To respond to the coronavirus, our state legislators have made millions of dollars available for relief efforts and issued sweeping mandates to support social distancing, demonstrating their will to take bold action to protect the health of Pennsylvanians.
And yet – it remains legal in Pennsylvania for health insurers to alter a patient’s coverage in the middle of the plan year, leaving those who are locked into their policies with nowhere to turn for help during one of the most challenging moments in our nation’s recent history.
This dangerous and little-known practice is called non-medical switching, and Pennsylvania lawmakers have not yet acted to address it, despite the fact that it can have serious implications for patients. I know this firsthand, because when my insurer tried to non-medically switch me, I nearly lost access to the only medication that helps me manage my rheumatoid arthritis.
That is why I am calling on the state legislature to send House Bill 853, which will end non-medical switching in Pennsylvania and protect patients’ access to their prescriptions, to Governor Wolf’s desk for his signature.
More than ten years ago, I was diagnosed with rheumatoid arthritis (RA), an inflammatory autoimmune disease that causes severe swelling and pain in my joints and also affects my eyes, heart, and lungs. Because of my condition, I had to retire early and give up hobbies I loved, including swimming, biking, and competing in triathlons. Living in constant pain took a toll on my mental and emotional health as well. I have experienced increased anxiety and depression because of what’s happening to my body.
It took years of work with my doctor to find a medicine that reduced my pain and allowed me to lead a normal life, and the prescription that my doctor chose is the only thing that limits the pain caused by my RA.
My story is not unique. For many patients with a chronic condition, finding a treatment plan that stabilizes their health can require trial and error. RA is the most common form of autoimmune arthritis, affecting more than 1.3 million Americans, including thousands of our fellow Pennsylvanians.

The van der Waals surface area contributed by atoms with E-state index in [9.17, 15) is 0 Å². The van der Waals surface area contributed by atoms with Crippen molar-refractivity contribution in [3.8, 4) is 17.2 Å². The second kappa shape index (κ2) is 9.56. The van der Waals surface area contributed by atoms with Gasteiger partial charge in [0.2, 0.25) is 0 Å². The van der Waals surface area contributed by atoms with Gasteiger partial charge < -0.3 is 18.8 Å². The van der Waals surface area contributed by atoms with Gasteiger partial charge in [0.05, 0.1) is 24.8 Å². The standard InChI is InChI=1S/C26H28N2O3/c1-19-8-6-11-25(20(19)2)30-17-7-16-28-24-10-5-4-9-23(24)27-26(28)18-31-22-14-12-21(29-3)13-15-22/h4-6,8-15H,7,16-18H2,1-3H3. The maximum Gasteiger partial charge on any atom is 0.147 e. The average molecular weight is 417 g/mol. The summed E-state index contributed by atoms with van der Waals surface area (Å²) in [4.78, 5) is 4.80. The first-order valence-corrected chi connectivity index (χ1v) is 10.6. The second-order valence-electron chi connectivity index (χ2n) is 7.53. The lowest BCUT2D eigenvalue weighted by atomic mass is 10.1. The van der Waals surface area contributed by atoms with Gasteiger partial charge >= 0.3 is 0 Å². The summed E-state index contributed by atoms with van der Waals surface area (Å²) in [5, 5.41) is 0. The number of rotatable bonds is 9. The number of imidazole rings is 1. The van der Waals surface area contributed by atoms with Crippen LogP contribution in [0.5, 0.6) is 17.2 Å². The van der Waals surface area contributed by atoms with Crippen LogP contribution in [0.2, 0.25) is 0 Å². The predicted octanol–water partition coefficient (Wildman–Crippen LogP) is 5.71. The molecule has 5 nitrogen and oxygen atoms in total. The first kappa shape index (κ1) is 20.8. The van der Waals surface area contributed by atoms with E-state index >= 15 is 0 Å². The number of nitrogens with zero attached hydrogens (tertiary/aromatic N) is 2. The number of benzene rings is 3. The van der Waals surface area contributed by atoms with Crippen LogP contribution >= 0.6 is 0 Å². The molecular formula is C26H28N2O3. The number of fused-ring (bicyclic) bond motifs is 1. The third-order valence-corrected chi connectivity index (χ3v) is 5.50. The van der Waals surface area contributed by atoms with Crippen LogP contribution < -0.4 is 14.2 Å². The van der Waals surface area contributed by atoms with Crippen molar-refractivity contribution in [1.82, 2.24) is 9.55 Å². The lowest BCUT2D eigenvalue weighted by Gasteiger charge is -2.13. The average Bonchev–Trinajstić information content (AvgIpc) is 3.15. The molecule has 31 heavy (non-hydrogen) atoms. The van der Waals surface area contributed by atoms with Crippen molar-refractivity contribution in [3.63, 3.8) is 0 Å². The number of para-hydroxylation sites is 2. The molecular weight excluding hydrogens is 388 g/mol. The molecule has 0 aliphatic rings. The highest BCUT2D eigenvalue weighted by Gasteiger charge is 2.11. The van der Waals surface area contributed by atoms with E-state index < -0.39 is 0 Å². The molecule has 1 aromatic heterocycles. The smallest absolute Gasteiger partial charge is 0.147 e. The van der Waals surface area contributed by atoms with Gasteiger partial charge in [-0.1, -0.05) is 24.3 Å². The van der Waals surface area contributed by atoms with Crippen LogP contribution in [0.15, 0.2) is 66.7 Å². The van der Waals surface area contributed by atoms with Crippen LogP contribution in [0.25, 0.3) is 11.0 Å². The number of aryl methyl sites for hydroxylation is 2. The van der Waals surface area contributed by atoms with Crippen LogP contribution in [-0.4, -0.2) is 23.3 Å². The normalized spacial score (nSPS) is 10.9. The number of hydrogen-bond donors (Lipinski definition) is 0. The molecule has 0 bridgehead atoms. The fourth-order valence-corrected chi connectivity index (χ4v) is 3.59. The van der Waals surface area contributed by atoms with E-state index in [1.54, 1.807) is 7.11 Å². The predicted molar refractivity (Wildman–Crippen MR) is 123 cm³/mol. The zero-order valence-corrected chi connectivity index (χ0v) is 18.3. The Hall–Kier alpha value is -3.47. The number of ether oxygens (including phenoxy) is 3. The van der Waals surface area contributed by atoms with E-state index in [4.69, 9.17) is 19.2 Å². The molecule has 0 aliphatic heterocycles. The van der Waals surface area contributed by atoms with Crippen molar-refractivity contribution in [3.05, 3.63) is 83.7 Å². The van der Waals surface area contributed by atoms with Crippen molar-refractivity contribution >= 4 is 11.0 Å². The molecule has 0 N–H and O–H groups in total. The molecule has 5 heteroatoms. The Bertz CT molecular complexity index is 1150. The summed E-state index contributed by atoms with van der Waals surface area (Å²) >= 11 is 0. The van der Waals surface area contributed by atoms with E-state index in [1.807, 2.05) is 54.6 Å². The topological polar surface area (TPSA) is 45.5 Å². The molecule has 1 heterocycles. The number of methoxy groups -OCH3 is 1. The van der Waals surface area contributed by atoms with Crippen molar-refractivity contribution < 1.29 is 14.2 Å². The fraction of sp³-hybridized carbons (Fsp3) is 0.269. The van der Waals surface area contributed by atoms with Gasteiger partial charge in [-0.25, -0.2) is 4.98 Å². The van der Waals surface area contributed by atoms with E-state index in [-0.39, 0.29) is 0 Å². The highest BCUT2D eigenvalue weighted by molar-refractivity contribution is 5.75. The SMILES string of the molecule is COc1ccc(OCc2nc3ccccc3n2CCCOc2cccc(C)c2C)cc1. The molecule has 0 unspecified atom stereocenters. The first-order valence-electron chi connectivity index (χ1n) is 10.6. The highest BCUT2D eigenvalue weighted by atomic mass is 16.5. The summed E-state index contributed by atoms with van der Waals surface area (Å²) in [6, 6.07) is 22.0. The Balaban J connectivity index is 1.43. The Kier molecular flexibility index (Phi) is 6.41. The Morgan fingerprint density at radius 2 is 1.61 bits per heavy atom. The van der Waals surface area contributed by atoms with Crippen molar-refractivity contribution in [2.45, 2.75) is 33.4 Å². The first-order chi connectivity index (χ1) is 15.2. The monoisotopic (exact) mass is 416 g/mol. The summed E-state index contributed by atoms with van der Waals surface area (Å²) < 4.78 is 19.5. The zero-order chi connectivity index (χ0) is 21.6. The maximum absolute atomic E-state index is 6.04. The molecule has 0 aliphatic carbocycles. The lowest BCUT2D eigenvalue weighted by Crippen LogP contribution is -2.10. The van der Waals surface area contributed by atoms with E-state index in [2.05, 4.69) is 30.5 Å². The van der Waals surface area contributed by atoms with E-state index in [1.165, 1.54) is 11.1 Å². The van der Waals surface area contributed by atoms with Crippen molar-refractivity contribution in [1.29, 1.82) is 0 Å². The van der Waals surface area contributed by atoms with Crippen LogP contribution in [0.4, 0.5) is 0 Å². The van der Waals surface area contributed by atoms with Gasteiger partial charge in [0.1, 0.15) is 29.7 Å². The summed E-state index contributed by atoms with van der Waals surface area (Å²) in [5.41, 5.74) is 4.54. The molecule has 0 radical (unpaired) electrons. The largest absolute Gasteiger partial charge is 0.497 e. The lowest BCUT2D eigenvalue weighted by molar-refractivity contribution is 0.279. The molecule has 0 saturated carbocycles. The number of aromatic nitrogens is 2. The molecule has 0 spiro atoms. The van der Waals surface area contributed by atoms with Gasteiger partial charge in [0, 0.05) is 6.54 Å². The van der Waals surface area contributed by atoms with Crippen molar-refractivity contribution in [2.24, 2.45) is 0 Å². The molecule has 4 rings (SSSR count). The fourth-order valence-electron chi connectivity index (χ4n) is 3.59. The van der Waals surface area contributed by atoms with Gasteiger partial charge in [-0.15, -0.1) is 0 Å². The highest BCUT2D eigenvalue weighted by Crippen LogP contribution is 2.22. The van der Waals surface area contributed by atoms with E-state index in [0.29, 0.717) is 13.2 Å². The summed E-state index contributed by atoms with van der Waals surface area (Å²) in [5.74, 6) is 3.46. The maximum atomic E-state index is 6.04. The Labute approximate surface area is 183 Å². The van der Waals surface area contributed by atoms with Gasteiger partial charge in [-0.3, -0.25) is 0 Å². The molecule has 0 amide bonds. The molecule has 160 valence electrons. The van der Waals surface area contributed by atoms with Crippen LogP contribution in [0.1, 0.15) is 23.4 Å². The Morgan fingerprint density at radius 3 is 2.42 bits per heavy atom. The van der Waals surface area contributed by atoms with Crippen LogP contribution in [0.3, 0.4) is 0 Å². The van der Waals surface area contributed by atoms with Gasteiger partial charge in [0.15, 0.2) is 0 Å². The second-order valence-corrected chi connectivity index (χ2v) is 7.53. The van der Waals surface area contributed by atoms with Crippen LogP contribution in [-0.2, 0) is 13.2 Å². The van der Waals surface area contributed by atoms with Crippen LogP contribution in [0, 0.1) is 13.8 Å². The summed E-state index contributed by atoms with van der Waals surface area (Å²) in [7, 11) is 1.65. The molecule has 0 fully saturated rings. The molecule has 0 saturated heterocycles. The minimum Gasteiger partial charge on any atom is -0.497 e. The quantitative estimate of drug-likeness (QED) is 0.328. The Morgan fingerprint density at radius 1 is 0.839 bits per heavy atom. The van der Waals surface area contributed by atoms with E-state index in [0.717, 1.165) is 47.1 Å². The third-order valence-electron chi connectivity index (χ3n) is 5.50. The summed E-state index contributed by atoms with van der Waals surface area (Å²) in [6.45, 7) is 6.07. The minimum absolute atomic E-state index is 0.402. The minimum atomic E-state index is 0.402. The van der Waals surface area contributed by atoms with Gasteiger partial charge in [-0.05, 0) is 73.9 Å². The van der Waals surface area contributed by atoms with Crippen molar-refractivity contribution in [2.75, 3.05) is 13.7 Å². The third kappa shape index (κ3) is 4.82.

Last year, my insurance company non-medically switched me in a way that blocked access to my prescription. Thankfully, my physician quickly intervened, and I was able to stay on my treatment plan. But others in Pennsylvania with similar chronic health conditions may not be so fortunate.
Non-medical switching can cause serious health and financial problems. When insurers change their formulary coverage, copay costs can skyrocket without warning, forcing patients to choose between staying on their prescriptions and living within their means. Epilepsy patients who lose access to their medication because of non-medical switching can experience a recurrence of seizures which can threaten their job security and their life. Other patients may have to visit the doctor’s office more frequently, or even the ER.
For patients who depend on a medication to keep their health stable, it is frightening to receive a letter that says you have to change your treatment plan or pay more out-of-pocket for your current prescription. It’s even scarier to receive the news that your plan has changed at the pharmacy counter.
Like so many Pennsylvanians, I carefully evaluate health plans to pick the one that allows me to afford my treatments. But any insurance company I choose can change its obligation to me on a whim, while I cannot do the same. I live in fear to this day that my benefits could be pulled out from underneath me at any moment, and because of the coronavirus pandemic, I am more afraid than ever of losing coverage for my medication and of unpredictable changes to my budget. It’s upsetting and unethical.
House Bill 853 would end this insurance practice once and for all, and it’s time for lawmakers to take it up. This bill is a simple solution to ban non-medical switching that supports Pennsylvanians who rely on certain treatments to manage a chronic health condition – those who are most at risk of the effects of coronavirus.
No one should have to worry about their insurance coverage changing at any time – especially people who depend on a prescription to live a normal life, and especially during a global pandemic. If I can’t change my health plan to save money in the middle of the year, insurers shouldn’t be able to either.